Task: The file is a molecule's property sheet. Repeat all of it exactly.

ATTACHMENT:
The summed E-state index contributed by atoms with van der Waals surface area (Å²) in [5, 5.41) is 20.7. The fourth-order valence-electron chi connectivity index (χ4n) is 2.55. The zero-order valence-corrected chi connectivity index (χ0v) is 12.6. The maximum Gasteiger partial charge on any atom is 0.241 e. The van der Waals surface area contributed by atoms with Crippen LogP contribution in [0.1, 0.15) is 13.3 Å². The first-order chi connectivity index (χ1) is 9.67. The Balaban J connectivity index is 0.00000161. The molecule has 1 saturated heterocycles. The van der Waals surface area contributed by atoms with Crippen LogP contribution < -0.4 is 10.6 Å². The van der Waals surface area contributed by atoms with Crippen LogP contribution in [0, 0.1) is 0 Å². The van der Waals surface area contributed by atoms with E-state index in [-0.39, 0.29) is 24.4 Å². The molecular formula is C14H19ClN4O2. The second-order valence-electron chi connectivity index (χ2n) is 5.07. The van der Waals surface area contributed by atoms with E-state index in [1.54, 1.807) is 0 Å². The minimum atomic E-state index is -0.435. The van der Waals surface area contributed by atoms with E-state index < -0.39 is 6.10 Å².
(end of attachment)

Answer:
The summed E-state index contributed by atoms with van der Waals surface area (Å²) in [5, 5.41) is 20.7. The fourth-order valence-electron chi connectivity index (χ4n) is 2.55. The zero-order valence-corrected chi connectivity index (χ0v) is 12.6. The maximum Gasteiger partial charge on any atom is 0.241 e. The van der Waals surface area contributed by atoms with Crippen LogP contribution in [0.1, 0.15) is 13.3 Å². The first-order chi connectivity index (χ1) is 9.67. The Balaban J connectivity index is 0.00000161. The molecule has 1 saturated heterocycles. The van der Waals surface area contributed by atoms with Crippen LogP contribution < -0.4 is 10.6 Å². The van der Waals surface area contributed by atoms with Crippen LogP contribution in [0, 0.1) is 0 Å². The van der Waals surface area contributed by atoms with E-state index in [-0.39, 0.29) is 24.4 Å². The molecular formula is C14H19ClN4O2. The second-order valence-electron chi connectivity index (χ2n) is 5.07. The van der Waals surface area contributed by atoms with E-state index in [1.54, 1.807) is 0 Å². The minimum atomic E-state index is -0.435. The van der Waals surface area contributed by atoms with E-state index < -0.39 is 6.10 Å².